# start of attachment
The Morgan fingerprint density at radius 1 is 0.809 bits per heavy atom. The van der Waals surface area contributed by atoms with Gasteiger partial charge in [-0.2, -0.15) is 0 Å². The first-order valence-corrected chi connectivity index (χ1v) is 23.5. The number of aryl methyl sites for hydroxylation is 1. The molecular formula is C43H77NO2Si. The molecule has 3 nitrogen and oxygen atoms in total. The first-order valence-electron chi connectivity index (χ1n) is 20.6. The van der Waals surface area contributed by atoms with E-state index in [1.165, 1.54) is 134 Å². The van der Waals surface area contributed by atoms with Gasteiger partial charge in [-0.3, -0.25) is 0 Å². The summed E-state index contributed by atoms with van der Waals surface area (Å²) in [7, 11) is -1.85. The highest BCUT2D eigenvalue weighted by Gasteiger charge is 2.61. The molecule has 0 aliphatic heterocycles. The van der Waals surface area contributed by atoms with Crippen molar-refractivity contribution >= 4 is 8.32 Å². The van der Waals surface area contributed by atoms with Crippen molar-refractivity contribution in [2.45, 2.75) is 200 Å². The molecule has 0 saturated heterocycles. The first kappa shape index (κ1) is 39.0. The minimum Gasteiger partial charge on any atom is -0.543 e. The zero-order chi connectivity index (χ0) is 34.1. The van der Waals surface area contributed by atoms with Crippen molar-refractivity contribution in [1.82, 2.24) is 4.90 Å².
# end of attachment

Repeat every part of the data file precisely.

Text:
The Morgan fingerprint density at radius 1 is 0.809 bits per heavy atom. The van der Waals surface area contributed by atoms with Gasteiger partial charge in [-0.2, -0.15) is 0 Å². The first-order valence-corrected chi connectivity index (χ1v) is 23.5. The number of aryl methyl sites for hydroxylation is 1. The molecular formula is C43H77NO2Si. The molecule has 3 nitrogen and oxygen atoms in total. The first-order valence-electron chi connectivity index (χ1n) is 20.6. The van der Waals surface area contributed by atoms with E-state index in [1.165, 1.54) is 134 Å². The van der Waals surface area contributed by atoms with Gasteiger partial charge in [-0.3, -0.25) is 0 Å². The summed E-state index contributed by atoms with van der Waals surface area (Å²) in [7, 11) is -1.85. The highest BCUT2D eigenvalue weighted by Gasteiger charge is 2.61. The molecule has 0 aliphatic heterocycles. The van der Waals surface area contributed by atoms with Crippen molar-refractivity contribution >= 4 is 8.32 Å². The van der Waals surface area contributed by atoms with Crippen molar-refractivity contribution in [2.45, 2.75) is 200 Å². The molecule has 0 saturated heterocycles. The first kappa shape index (κ1) is 39.0. The minimum Gasteiger partial charge on any atom is -0.543 e. The zero-order chi connectivity index (χ0) is 34.1. The van der Waals surface area contributed by atoms with Crippen molar-refractivity contribution in [1.82, 2.24) is 4.90 Å².